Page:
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Don't Take Your Love To Town
by

Don’t Take Your Love to Town is a brilliant memoir that will open your eyes and heart to an extraordinary woman’s story.

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Overview

Now for the first time I was going to live in and off the bush. Hard physical gut-busting work and stealing sheep and flocks of galahs overhead and clear hot days and keeping the fires stoked at night. We slept in the car. There was Gordon and me and the four children, and when it rained we locked ourselves in the car till it stopped. I helped him in the night stoking fires.

Nearly twenty years ago, Ruby Langford Ginibi’s remarkable talent for storytelling grabbed the attention of both white and black Australians when she released Don’t Take Your Love to Town, which has gone on to become a bestseller and is now a seminal work of Indigenous memoir.

Don’t Take Your Love to Town is a story of courage in the face of poverty and tragedy. Ruby recounts losing her mother when she was six, growing up in a mission in northern New South Wales and leaving home when she was fifteen. She lived in tin huts and tents in the bush and picked up work on the land while raising nine children virtually single-handedly. Later she struggled to make ends meet in the Koori areas of Sydney. Ruby is an amazing woman whose sense of humour has endured through all the hardships she has experienced.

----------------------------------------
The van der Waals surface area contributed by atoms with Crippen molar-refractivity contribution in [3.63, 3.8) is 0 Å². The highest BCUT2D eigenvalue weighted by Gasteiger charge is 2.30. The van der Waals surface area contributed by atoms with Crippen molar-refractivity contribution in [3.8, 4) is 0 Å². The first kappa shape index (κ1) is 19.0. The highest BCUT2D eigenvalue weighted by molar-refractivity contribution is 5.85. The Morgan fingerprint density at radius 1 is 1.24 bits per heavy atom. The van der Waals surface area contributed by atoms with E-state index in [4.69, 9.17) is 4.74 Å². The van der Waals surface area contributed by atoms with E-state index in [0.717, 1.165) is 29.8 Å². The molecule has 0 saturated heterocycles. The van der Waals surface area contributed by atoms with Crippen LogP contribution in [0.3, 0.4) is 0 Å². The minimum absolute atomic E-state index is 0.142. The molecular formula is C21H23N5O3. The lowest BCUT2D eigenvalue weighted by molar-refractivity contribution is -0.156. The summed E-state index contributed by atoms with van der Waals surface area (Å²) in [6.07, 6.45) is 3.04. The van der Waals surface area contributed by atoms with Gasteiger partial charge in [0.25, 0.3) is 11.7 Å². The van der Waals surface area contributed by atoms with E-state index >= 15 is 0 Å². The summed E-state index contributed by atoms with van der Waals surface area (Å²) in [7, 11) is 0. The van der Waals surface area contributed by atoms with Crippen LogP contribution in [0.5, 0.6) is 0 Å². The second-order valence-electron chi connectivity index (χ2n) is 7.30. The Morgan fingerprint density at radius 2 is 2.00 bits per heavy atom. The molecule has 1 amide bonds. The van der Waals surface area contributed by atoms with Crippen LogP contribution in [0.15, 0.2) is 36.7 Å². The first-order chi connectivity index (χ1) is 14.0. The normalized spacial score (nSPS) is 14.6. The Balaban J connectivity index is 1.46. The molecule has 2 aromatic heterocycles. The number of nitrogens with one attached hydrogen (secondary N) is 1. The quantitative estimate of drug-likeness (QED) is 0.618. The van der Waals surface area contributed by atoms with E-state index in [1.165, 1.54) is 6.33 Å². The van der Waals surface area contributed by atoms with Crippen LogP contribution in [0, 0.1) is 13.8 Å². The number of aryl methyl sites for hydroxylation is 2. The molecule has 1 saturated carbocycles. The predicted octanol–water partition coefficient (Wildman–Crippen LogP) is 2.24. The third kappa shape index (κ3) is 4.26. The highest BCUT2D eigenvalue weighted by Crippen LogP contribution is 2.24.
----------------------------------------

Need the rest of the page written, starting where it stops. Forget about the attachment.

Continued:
Details
Ruby Langford-Ginibi

Ruby Langford-Ginibi

Ruby Langford Ginibi, a member of the Bundjalung people, was born in 1934 on Box Ridge mission Coraki. She grew up in Bonalbo and later Casino, New South Wales. Her autobiographies Don’t Take Your Love to Town (1988) and Real Deadly (1992) describe her life in the bush and later in Sydney raising a family of nine children.

Recognised as a spokesperson, educator and author of Koori culture, she travelled and lectured in Australia and abroad, and her essays were widely published. Her tribal name ‘Ginibi’ (black swan) was given to her in 1990 by her aunt, Eileen Morgan, a tribal elder of Box Ridge mission. She returned to Bundjalung country to re-establish connections with her family, community and land she left as a child. My Bundjalung People is an account of her journey home, and was published by UQP in 1994.